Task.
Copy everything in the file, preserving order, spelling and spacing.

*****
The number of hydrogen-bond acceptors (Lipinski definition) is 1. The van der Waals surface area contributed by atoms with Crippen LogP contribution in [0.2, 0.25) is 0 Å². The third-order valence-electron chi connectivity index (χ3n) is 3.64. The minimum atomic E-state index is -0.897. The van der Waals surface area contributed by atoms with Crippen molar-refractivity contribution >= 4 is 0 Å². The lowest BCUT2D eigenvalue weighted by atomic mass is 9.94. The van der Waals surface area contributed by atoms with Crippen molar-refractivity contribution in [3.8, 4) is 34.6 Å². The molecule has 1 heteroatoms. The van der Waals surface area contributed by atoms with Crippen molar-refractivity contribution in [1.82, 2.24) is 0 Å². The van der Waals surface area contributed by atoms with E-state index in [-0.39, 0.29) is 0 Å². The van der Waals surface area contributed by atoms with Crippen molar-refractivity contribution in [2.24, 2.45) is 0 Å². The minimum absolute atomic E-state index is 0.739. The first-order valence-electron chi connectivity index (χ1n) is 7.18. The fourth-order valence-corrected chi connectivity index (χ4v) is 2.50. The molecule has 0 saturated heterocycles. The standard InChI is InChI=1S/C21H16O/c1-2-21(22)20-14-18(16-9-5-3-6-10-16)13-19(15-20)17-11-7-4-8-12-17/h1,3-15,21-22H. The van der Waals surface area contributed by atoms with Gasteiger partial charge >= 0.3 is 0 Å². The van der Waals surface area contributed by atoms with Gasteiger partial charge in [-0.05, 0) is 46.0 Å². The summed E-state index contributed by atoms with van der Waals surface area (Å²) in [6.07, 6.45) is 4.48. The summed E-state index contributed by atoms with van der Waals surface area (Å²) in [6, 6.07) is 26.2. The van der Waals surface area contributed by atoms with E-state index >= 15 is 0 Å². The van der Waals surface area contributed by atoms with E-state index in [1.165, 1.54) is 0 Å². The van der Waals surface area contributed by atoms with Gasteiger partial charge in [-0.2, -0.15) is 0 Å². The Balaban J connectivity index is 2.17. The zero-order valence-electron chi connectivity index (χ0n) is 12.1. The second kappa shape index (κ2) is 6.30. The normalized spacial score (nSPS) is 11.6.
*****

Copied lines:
The number of hydrogen-bond acceptors (Lipinski definition) is 1. The van der Waals surface area contributed by atoms with Crippen LogP contribution in [0.2, 0.25) is 0 Å². The third-order valence-electron chi connectivity index (χ3n) is 3.64. The minimum atomic E-state index is -0.897. The van der Waals surface area contributed by atoms with Crippen molar-refractivity contribution >= 4 is 0 Å². The lowest BCUT2D eigenvalue weighted by atomic mass is 9.94. The van der Waals surface area contributed by atoms with Crippen molar-refractivity contribution in [3.8, 4) is 34.6 Å². The molecule has 1 heteroatoms. The van der Waals surface area contributed by atoms with Crippen molar-refractivity contribution in [1.82, 2.24) is 0 Å². The van der Waals surface area contributed by atoms with E-state index in [-0.39, 0.29) is 0 Å². The van der Waals surface area contributed by atoms with Crippen molar-refractivity contribution in [2.24, 2.45) is 0 Å². The minimum absolute atomic E-state index is 0.739. The first-order valence-electron chi connectivity index (χ1n) is 7.18. The fourth-order valence-corrected chi connectivity index (χ4v) is 2.50. The molecule has 0 saturated heterocycles. The standard InChI is InChI=1S/C21H16O/c1-2-21(22)20-14-18(16-9-5-3-6-10-16)13-19(15-20)17-11-7-4-8-12-17/h1,3-15,21-22H. The van der Waals surface area contributed by atoms with Gasteiger partial charge >= 0.3 is 0 Å². The van der Waals surface area contributed by atoms with Gasteiger partial charge in [-0.05, 0) is 46.0 Å². The summed E-state index contributed by atoms with van der Waals surface area (Å²) in [6.07, 6.45) is 4.48. The summed E-state index contributed by atoms with van der Waals surface area (Å²) in [6, 6.07) is 26.2. The van der Waals surface area contributed by atoms with E-state index >= 15 is 0 Å². The van der Waals surface area contributed by atoms with E-state index in [1.165, 1.54) is 0 Å². The van der Waals surface area contributed by atoms with Gasteiger partial charge in [-0.2, -0.15) is 0 Å². The Balaban J connectivity index is 2.17. The zero-order valence-electron chi connectivity index (χ0n) is 12.1. The second kappa shape index (κ2) is 6.30. The normalized spacial score (nSPS) is 11.6.